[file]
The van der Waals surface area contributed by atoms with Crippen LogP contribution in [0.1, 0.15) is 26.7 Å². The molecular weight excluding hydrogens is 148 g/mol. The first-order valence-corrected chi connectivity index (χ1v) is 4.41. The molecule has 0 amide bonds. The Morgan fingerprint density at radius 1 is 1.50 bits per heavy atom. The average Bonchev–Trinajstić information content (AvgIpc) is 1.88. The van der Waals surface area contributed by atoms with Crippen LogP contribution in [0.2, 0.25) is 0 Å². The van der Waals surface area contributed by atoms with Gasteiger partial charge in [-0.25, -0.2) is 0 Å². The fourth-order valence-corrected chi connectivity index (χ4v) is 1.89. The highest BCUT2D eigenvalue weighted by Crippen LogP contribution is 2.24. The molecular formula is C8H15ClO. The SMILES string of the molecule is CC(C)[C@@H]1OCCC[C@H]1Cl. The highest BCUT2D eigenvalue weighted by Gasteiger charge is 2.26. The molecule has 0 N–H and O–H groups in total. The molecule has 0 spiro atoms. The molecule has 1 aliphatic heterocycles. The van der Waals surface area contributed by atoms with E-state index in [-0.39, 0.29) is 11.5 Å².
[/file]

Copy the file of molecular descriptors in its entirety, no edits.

The van der Waals surface area contributed by atoms with Crippen LogP contribution in [0.1, 0.15) is 26.7 Å². The molecular weight excluding hydrogens is 148 g/mol. The first-order valence-corrected chi connectivity index (χ1v) is 4.41. The molecule has 0 amide bonds. The Morgan fingerprint density at radius 1 is 1.50 bits per heavy atom. The average Bonchev–Trinajstić information content (AvgIpc) is 1.88. The van der Waals surface area contributed by atoms with Crippen LogP contribution in [0.2, 0.25) is 0 Å². The van der Waals surface area contributed by atoms with Gasteiger partial charge in [-0.25, -0.2) is 0 Å². The fourth-order valence-corrected chi connectivity index (χ4v) is 1.89. The highest BCUT2D eigenvalue weighted by Crippen LogP contribution is 2.24. The molecular formula is C8H15ClO. The SMILES string of the molecule is CC(C)[C@@H]1OCCC[C@H]1Cl. The highest BCUT2D eigenvalue weighted by Gasteiger charge is 2.26. The molecule has 0 N–H and O–H groups in total. The molecule has 0 spiro atoms. The molecule has 1 aliphatic heterocycles. The van der Waals surface area contributed by atoms with E-state index in [-0.39, 0.29) is 11.5 Å².